His Reedsport High School Band won district honors last year and went on to perform in state competition. This year's Siuslaw band is already playing better than last year's Reedsport band, he said.
But the challenge for Bartman and his students hasn't been just to improve musically. They also have to raise money to pay for the trip.
Bartman, accompanied by some parent chaperones, plans to take 36 musicians on the trip, which will cost $1,100 per student or a total of almost $40,000.
The students have been doing fund-raising fund-raising, large-scale soliciting of voluntary contributions, especially in the United States. Fund-raising is widely undertaken by charitable organizations, educational institutions, and political groups to acquire sufficient funds to support their activities. activities since last fall, ranging from working at a community crab feed to being auctioned off to do chores for the highest bidder HIGHEST BIDDER, contracts. He who, at an auction, offers the greatest price for the property sold.
2. The highest bidder is entitled to have the article sold at his bid, provided there has been no unfairness on his part. . Community service organizations, local musicians and individuals also have made donations or helped raise money for the trip.
Bartman said the campaign is about halfway to its goal, adding, "The community response has been phenomenal. Every day we get donation checks just out of the blue."
Amy Rowles, a Siuslaw High junior and clarinet clarinet, musical wind instrument of cylindrical bore employing a single reed. The clarinet family comprises all single-reed instruments, including the saxophone. The predecessor of the modern clarinet was the simpler chalumeau, which J. C. player in the symphonic band, called the trip a once-in-a-lifetime opportunity. "We're the only school in the state going, so its really special for us," she said.
Rowles said the festival's patriotic theme, reflecting the nation's response to last September's East Coast terrorist attacks, will make the festival even more meaningful.
Senior Liz Bartman, an oboe oboe (ō`bō, ō`boi) [Ital., from Fr. hautbois] or hautboy (ō`boi, hō`–), woodwind instrument of conical bore, its mouthpiece having a double reed. player and the band director's daughter, said students are gratified grat·i·fy
tr.v. grat·i·fied, grat·i·fy·ing, grat·i·fies
1. To please or satisfy: His achievement gratified his father. See Synonyms at please.
2. by the community support they have received.
One of the things she's looking forward to the most is being in the place where so much of the nation's history has been made. "It will be kind of cool to see where we came from," she said.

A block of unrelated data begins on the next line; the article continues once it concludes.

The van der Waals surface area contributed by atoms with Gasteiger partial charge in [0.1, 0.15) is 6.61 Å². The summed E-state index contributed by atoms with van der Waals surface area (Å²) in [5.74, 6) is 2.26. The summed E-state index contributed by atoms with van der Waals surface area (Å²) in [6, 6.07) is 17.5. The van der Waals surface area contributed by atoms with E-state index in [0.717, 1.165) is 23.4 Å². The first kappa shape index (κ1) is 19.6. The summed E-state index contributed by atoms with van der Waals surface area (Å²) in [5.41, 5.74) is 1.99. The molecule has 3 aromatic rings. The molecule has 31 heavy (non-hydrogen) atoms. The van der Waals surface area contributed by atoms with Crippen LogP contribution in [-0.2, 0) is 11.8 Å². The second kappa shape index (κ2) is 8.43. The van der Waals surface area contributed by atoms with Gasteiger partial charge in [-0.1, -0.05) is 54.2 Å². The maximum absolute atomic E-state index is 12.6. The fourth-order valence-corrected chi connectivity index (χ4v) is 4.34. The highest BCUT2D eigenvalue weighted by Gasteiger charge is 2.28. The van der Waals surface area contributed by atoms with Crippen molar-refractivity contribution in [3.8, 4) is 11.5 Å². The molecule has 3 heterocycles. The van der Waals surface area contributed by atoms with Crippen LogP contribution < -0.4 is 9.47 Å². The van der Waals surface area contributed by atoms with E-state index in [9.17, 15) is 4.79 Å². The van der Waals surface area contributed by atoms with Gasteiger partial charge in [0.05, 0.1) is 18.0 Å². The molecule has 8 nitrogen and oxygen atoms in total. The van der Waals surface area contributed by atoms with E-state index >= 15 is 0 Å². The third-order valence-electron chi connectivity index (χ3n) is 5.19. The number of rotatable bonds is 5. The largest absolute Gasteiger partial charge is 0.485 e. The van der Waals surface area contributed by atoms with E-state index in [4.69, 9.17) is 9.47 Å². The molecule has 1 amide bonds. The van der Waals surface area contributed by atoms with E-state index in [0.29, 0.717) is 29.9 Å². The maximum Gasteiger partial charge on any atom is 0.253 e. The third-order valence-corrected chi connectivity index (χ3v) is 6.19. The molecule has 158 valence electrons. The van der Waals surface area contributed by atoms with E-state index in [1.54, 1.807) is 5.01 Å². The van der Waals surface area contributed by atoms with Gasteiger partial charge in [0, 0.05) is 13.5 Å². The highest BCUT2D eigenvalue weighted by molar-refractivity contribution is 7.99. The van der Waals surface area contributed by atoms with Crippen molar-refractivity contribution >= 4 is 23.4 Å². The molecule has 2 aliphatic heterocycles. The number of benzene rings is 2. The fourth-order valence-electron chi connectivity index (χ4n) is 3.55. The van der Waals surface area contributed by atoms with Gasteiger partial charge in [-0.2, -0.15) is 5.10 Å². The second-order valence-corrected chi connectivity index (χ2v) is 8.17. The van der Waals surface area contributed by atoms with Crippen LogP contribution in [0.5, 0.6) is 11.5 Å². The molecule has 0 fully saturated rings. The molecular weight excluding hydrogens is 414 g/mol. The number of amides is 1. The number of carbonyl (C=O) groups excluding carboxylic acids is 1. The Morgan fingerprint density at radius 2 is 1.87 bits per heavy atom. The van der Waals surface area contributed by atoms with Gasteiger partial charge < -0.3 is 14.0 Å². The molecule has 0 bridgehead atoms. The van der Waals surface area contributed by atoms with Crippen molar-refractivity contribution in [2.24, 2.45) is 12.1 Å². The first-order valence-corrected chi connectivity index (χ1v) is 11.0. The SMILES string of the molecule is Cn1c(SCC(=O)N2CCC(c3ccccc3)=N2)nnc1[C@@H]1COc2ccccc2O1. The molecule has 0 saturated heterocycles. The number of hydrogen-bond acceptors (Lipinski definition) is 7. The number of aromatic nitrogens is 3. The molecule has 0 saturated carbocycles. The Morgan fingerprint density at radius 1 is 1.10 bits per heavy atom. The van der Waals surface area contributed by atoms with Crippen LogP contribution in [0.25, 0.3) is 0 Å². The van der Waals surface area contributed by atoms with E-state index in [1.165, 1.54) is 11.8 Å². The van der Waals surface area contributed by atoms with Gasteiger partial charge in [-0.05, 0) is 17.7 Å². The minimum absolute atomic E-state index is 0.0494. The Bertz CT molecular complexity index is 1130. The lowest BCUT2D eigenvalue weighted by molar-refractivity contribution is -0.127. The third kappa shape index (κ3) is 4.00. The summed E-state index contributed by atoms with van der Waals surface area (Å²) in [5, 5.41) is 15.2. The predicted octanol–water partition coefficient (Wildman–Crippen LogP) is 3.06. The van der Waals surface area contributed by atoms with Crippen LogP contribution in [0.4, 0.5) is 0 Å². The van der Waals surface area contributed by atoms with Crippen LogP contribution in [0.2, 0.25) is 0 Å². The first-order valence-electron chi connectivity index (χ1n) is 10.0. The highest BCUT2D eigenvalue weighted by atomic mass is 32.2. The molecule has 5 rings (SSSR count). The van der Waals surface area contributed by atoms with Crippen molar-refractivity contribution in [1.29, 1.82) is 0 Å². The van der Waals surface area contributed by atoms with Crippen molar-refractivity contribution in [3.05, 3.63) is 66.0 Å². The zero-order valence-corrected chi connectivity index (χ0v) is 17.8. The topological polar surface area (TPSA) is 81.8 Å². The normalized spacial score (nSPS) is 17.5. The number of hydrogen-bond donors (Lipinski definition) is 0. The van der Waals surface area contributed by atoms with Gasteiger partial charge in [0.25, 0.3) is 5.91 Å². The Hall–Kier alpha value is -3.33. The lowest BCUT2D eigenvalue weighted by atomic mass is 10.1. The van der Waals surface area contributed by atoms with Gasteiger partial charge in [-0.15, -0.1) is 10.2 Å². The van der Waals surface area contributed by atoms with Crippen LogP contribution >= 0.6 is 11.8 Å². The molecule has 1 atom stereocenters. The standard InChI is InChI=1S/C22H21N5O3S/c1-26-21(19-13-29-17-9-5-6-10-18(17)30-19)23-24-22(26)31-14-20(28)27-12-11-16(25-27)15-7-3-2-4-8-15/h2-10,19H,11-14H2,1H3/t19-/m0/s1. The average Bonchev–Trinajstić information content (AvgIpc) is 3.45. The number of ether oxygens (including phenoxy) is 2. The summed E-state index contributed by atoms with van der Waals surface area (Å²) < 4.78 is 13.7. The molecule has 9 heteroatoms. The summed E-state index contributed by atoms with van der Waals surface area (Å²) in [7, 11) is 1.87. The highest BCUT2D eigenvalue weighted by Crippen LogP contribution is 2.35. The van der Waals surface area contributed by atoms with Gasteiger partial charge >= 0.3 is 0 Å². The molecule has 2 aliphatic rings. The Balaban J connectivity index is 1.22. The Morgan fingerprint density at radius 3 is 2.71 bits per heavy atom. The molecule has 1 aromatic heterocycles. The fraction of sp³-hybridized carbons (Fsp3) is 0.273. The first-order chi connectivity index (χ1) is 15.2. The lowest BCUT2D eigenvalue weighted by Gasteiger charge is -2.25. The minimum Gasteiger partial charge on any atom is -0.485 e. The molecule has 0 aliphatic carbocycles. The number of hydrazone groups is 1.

Band members are scheduled to leave May 23 and return May 26.
The symphonic band is scheduled to play at least twice - at the Jefferson Memorial Jefferson Memorial: see Thomas Jefferson Memorial. and at The Fairfax, a military retirement home. The jazz band will play at a pavilion on the site of the first Washington, D.C., post office. The performances will be judged and critiqued by festival representa- tives, but no prizes will be awarded.
When they're not playing, Bartman said, band members will be touring The Smithsonian National Museum and other attractions in the nation's capitol Capitol, seat of the U.S. Congress
Capitol, seat of the U.S. government at Washington, D.C. It is the city's dominating monument, built on an elevated site that was chosen by George Washington in consultation with Major Pierre L'Enfant. . "They will really get to experience Washington, D.C., he said.
SIUSLAW BAND TRIP
The Siuslaw High School symphonic and jazz bands are raising money to pay for a trip to Washington, D.C., to perform during a Memorial Day weekend festival. They're the only high school bands in Oregon to be invited.
Where to donate: Checks can be made out to and mailed to Siuslaw High School Band Fund, Oregon Pacific Banking Co., P.O. Box 2200, Florence, OR 97439.
Where to hear the bands: The two bands will performing Thursday at 7:30 p.m. at Siuslaw High School, 2975 Oak St. in Florence, and April 25 at 7 p.m., along with the eighth-grade band, at Siuslaw Middle School, 750 Quince quince, shrub or small tree of the Asian genera Chaenomeles and Cydonia of the family Rosaceae (rose family). The common quince (Cydonia oblonga St. in Florence. The concerts are free but donations will be accepted at the door.
The Siuslaw High School jazz band will be playing in Washington, D.C., on Memorial Day weekend, along with the school's symphonic band. "The community response has been phenomenal. Every day we get donation checks just out of the blue." BILL BARTMAN Siuslaw High School band director